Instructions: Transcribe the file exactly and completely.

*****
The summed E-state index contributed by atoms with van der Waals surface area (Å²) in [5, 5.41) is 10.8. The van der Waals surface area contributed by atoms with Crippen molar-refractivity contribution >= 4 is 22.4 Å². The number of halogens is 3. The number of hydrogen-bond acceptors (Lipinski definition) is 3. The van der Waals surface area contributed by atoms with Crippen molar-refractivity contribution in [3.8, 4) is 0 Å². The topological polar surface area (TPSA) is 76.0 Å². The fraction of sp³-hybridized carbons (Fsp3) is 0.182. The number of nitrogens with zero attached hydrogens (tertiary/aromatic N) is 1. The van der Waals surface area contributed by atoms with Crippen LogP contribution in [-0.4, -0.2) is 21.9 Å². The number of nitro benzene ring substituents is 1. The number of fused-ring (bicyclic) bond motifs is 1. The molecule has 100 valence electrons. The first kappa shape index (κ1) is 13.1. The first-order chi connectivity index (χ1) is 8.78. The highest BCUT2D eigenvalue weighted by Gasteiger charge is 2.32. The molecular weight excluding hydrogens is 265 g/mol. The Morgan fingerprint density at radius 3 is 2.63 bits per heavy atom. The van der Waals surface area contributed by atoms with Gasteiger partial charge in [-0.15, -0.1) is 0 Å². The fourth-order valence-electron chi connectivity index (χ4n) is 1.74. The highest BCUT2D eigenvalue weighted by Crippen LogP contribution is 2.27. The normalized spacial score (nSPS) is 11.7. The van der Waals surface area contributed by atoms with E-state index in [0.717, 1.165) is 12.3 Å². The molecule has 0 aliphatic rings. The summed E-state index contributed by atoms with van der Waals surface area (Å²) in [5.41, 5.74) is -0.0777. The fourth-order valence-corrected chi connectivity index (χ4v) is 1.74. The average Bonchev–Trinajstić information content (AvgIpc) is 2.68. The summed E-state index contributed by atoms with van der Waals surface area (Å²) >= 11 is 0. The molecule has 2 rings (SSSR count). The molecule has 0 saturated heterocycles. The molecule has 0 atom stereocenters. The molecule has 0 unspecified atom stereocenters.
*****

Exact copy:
The summed E-state index contributed by atoms with van der Waals surface area (Å²) in [5, 5.41) is 10.8. The van der Waals surface area contributed by atoms with Crippen molar-refractivity contribution >= 4 is 22.4 Å². The number of halogens is 3. The number of hydrogen-bond acceptors (Lipinski definition) is 3. The van der Waals surface area contributed by atoms with Crippen molar-refractivity contribution in [3.8, 4) is 0 Å². The topological polar surface area (TPSA) is 76.0 Å². The fraction of sp³-hybridized carbons (Fsp3) is 0.182. The number of nitrogens with zero attached hydrogens (tertiary/aromatic N) is 1. The van der Waals surface area contributed by atoms with Crippen LogP contribution in [-0.4, -0.2) is 21.9 Å². The number of nitro benzene ring substituents is 1. The number of fused-ring (bicyclic) bond motifs is 1. The molecule has 100 valence electrons. The first kappa shape index (κ1) is 13.1. The first-order chi connectivity index (χ1) is 8.78. The highest BCUT2D eigenvalue weighted by Gasteiger charge is 2.32. The molecular weight excluding hydrogens is 265 g/mol. The Morgan fingerprint density at radius 3 is 2.63 bits per heavy atom. The van der Waals surface area contributed by atoms with Gasteiger partial charge in [-0.15, -0.1) is 0 Å². The fourth-order valence-electron chi connectivity index (χ4n) is 1.74. The highest BCUT2D eigenvalue weighted by Crippen LogP contribution is 2.27. The normalized spacial score (nSPS) is 11.7. The van der Waals surface area contributed by atoms with E-state index in [0.717, 1.165) is 12.3 Å². The molecule has 0 aliphatic rings. The summed E-state index contributed by atoms with van der Waals surface area (Å²) in [5.41, 5.74) is -0.0777. The fourth-order valence-corrected chi connectivity index (χ4v) is 1.74. The average Bonchev–Trinajstić information content (AvgIpc) is 2.68. The summed E-state index contributed by atoms with van der Waals surface area (Å²) >= 11 is 0. The molecule has 2 rings (SSSR count). The molecule has 0 saturated heterocycles. The molecule has 0 atom stereocenters. The molecule has 0 unspecified atom stereocenters.